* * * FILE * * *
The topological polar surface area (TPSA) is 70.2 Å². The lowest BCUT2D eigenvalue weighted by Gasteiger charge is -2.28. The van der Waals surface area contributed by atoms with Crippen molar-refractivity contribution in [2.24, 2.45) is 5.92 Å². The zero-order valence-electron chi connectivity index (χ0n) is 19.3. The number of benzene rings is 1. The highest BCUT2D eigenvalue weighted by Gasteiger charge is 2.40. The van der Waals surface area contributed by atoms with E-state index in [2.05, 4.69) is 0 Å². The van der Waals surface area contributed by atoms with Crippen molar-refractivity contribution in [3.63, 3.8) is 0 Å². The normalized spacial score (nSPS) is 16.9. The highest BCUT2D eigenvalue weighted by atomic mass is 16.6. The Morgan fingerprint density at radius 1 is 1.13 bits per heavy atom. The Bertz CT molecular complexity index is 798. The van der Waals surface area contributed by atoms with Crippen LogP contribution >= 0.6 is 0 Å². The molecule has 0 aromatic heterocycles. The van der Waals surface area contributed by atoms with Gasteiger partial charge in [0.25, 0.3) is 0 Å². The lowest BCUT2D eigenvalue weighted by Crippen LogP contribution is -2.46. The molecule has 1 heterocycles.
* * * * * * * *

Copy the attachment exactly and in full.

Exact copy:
The topological polar surface area (TPSA) is 70.2 Å². The lowest BCUT2D eigenvalue weighted by Gasteiger charge is -2.28. The van der Waals surface area contributed by atoms with Crippen molar-refractivity contribution in [2.24, 2.45) is 5.92 Å². The zero-order valence-electron chi connectivity index (χ0n) is 19.3. The number of benzene rings is 1. The highest BCUT2D eigenvalue weighted by Gasteiger charge is 2.40. The van der Waals surface area contributed by atoms with E-state index in [2.05, 4.69) is 0 Å². The van der Waals surface area contributed by atoms with Crippen molar-refractivity contribution in [3.63, 3.8) is 0 Å². The normalized spacial score (nSPS) is 16.9. The highest BCUT2D eigenvalue weighted by atomic mass is 16.6. The Morgan fingerprint density at radius 1 is 1.13 bits per heavy atom. The Bertz CT molecular complexity index is 798. The van der Waals surface area contributed by atoms with Crippen LogP contribution >= 0.6 is 0 Å². The molecule has 0 aromatic heterocycles. The van der Waals surface area contributed by atoms with Gasteiger partial charge in [0.25, 0.3) is 0 Å². The lowest BCUT2D eigenvalue weighted by Crippen LogP contribution is -2.46. The molecule has 1 heterocycles.